I would say - take the Boat US or a similar short course, so that you've been shown the basics and have a better understanding of proper radio use for your home waters. It's one less thing to learn when you do your ASA 103/104 course.
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Old 26-05-2020, 09:24   #4
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Re: Do I need formal VFH training or SRC certificate?

Great advice so far, thank you!
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Old 26-05-2020, 09:49   #5
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Re: Do I need formal VFH training or SRC certificate?

Thankfully here in the land of not over regulated you require no license, and I pray it stays that way. USA baby!!
You want to know how to communicate on a VHF ? simply listen. Aim to emulate the coast guard.
Then write yourself a piece of paper saying you have completed a course in common sense VHF operation.
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Old 26-05-2020, 10:09   #6
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Re: Do I need formal VFH training or SRC certificate?

Quote:
Originally Posted by Allied39 View Post
Thankfully here in the land of not over regulated you require no license, and I pray it stays that way. USA baby!!
You want to know how to communicate on a VHF ? simply listen. Aim to emulate the coast guard.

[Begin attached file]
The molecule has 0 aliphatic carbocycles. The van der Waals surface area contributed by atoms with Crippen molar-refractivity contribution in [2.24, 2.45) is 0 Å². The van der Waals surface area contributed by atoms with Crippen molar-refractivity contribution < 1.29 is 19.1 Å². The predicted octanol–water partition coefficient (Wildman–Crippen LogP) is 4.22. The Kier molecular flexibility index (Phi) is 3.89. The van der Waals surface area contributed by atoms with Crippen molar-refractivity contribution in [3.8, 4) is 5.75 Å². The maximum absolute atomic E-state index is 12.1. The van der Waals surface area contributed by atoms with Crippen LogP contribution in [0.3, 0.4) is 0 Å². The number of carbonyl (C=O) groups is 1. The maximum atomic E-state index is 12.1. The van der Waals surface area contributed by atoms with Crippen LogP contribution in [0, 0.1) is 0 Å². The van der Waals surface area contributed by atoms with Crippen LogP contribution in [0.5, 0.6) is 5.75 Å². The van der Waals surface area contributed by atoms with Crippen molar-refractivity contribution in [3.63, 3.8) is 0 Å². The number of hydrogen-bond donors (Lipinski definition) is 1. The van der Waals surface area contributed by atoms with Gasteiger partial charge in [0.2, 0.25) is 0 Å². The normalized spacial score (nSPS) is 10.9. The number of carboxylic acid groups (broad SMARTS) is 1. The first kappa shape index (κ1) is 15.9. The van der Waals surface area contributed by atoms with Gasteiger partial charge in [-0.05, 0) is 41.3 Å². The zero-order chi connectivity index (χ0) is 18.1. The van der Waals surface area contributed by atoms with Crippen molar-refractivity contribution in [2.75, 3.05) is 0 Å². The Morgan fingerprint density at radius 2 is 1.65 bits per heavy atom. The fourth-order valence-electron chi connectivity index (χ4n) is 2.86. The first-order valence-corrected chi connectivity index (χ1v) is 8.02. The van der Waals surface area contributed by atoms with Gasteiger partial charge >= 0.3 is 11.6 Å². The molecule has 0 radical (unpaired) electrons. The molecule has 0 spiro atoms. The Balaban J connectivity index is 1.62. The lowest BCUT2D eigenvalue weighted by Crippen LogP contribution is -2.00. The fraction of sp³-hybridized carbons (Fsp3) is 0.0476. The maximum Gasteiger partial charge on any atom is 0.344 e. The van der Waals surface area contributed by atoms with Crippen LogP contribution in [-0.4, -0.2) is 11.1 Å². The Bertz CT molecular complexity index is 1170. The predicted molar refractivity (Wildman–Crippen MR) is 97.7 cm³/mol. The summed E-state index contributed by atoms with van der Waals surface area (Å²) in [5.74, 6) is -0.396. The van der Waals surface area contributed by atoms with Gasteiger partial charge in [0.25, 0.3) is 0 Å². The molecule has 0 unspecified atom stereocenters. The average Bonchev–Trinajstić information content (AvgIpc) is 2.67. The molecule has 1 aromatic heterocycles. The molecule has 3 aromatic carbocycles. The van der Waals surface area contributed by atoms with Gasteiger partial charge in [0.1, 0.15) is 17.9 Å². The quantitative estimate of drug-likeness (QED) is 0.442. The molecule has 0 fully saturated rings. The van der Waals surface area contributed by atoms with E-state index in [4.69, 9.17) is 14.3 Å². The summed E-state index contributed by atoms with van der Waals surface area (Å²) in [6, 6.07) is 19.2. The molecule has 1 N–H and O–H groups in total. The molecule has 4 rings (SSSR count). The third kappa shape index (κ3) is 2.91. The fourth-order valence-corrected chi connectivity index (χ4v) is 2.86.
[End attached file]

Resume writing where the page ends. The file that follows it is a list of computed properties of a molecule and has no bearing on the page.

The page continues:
Then write yourself a piece of paper saying you have completed a course in common sense VHF operation.

In my opinion, the coast guard talks way to fast. Often unintelligible. I know they want to minimize airtime but none of that works when you literally cannot make out half of what they say. In fairness, not all coast guard broadcasts are crap.
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Old 26-05-2020, 10:10   #7
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Re: Do I need formal VFH training or SRC certificate?

The only requisite for use of a VHF is the ability to talk clearly. Guess someone has figured out a marketing strategy which convinces some that there is any value in paying them to learn that.
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Old 26-05-2020, 10:25   #8
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Re: Do I need formal VFH training or SRC certificate?

Quote:
Originally Posted by SVHarmonie View Post
I know RYA can be a bit more anal retentive than most training (and that's a good thing) but 8 HOURS on how to use a VHF???? Really? That seems.... excessive. Wildly so even.